The CO2 captured from the atmosphere by microalgae via photosynthesis is stored in its biomass. It is converted to value-added products, such as bioenergy (e.g., biogas), bio-oil, biochar, and syngas.

Although the potential of microalgae to capture carbon is significantly high, other low-value bulk products, such as proteins for food application and fatty acids for nutraceuticals, are not feasible. However, recently, researchers have developed a concept of integrated bio-refinery using a microalgae-based biological carbon-capture approach that enables enhancement in the availability of biomass feedstock as well as extraction of high value-added products.

Various high-value and low-value marketable products are obtained from integrated biorefinery systems that include biofuel, i.e., biodiesel, biogas, bioethanol, and butanol. Additionally, algal pigments, such as chlorophyll a and b, phycobilins, lutein, astaxanthin, β-carotene, and C- phycocyanin, are widely applied in dyes, cosmetics, food and feed additives, pharmaceutical and nutraceuticals. Microalgae are also considered to be a rich source of amino acids, vitamins, fatty acids, and carbohydrates.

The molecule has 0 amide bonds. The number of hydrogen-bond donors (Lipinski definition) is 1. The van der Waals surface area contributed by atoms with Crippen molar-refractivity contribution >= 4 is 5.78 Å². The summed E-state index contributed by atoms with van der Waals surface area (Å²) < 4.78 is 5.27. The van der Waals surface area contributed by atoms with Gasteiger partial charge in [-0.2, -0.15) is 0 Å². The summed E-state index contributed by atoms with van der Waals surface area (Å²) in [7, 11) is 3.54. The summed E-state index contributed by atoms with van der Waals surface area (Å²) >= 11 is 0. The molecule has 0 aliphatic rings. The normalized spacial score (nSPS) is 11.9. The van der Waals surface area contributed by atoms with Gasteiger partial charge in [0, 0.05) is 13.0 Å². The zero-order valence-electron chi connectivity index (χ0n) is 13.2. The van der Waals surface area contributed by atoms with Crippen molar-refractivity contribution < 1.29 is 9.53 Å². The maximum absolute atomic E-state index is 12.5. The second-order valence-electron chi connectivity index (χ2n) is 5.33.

Challenges Associated with Capturing Carbon by Microalgae

Microalgae need to be cultivated outdoor and, thereby, the varying environmental conditions influence their growth.

Most of the research and development associated with carbon capture using microalgae is still in the laboratory phase, but researchers are optimistic about developing large-scale outdoor devices for optimal algal cultivation.

More research is required to understand the CO2 absorption process around the cell membrane of microalgae. During algal cultivation, there is a risk of contamination by certain bacterial and fungal species.